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Glass fish plate, inscribed around the edge with "This Glasse is to Lay a Fish on to See ye Circulation of ye Blood, ye Animalcula in Liquids or any Transparent objects etc."

During the last years of the 17th century many people speculated about the future and importance of the microscope. Some thought that it had shown all it could, and some recent historians have accepted this view. In spite of this, some important discoveries were still being made, such as the existence of capillaries. Microscopes sold in the early 18th century often included a 'frog-plate' or 'fish-plate', so that anyone could view these tiny blood vessels.

Plate used to hold a live frog for microscope examination
Plate used to hold a live frog so that it can be examined under the microscope. Made by George Adams; 18th century (Wh.1230).

Blood circulation

The circulation of blood was only fully understood during the 17th century. William Harvey (1578-1657) proposed the circulation of blood, based on his dissection work on the heart. Whilst Harvey's theory became generally accepted, it had one major flaw: he could not account for the movement of blood between arteries and veins, and for his theory of circulation to make sense this movement was necessary. Circulation was only fully understood after Harvey's death, when Marcelo Malpighi and Antoni van Leeuwenhoek observed capillaries, tiny blood vessels that carry the blood between arteries and veins.

A microscope capable of magnifying roughly 100 times is capable of showing capillaries, and at the beginning of the 18th century these microscopes were becoming available for interested and educated members of the public. Microscopes were often sold with a selection of prepared slides, and also with a 'frog-plate' or 'fish-plate'. The Whipple Museum has three such accessories, which allow a fish or a frog to be strapped down for observation. On this page are examples of glass and brass frog-plates.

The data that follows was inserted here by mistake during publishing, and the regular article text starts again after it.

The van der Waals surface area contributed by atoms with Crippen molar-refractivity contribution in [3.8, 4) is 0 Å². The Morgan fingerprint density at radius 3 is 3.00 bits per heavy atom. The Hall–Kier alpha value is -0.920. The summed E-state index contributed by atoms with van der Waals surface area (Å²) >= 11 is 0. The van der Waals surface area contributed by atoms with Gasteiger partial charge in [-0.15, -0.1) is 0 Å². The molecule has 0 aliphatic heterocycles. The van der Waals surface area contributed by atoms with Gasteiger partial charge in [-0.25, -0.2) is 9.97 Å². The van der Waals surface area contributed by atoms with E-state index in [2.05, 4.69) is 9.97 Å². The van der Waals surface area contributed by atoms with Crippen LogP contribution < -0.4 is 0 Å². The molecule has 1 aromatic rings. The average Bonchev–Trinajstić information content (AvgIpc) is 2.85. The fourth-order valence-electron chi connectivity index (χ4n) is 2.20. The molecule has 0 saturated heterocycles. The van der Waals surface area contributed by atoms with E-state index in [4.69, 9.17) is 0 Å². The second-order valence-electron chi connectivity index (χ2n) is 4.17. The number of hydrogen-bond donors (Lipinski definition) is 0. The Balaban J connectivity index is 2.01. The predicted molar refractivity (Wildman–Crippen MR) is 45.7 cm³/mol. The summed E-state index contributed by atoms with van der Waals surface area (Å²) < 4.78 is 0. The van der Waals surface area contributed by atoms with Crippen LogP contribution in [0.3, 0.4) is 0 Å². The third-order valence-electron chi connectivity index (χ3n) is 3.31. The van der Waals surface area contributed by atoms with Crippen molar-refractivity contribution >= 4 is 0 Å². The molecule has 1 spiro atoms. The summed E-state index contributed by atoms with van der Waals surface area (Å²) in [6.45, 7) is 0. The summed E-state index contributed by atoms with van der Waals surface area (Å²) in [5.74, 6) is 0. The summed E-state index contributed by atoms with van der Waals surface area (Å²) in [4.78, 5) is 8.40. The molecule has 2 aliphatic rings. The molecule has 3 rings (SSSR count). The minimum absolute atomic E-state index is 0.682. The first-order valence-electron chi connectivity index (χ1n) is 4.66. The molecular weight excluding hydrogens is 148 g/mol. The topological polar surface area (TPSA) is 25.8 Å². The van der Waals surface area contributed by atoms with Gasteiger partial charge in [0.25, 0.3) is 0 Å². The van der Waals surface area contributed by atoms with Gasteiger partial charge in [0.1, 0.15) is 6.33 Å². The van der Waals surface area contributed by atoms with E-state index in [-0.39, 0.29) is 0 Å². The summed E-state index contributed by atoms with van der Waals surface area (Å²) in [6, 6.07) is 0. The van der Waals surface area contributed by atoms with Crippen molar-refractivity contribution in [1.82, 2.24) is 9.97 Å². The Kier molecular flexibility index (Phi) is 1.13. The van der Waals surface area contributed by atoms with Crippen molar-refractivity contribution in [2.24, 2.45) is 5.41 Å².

Once the frog or fish tied down, capillaries can be seen in the leg or fin as long as a sufficiently strong light is shone through the animal.

Illustration of a fish-plate in use
Print of a fish-plate in use, with live animals strapped to the device. From George Adams' Micrographia Illustrata (1771). Image © the Whipple Library.

Microscope demonstrations

It remains unclear how widely these accessories were used. They would have been less convenient to use than the slides that were sold. To use the frog-plate an animal would have to be caught and then tied down live or recently-deceased. Most frog-plates held in museums demonstrate no obvious evidence of use. However, the frog-plate remained a selling point for the microscope. Public demonstrations of microscopes became increasingly popular during the 18th century, and frog-plates may well have been used at these organised events rather than by interested amateurs at home.



Boris Jardine

Boris Jardine, 'Fish-plates and frog-plates: live examination under the microscope', Explore Whipple Collections, Whipple Museum of the History of Science, University of Cambridge, 2008.

Next Article: Three Microscope Makers

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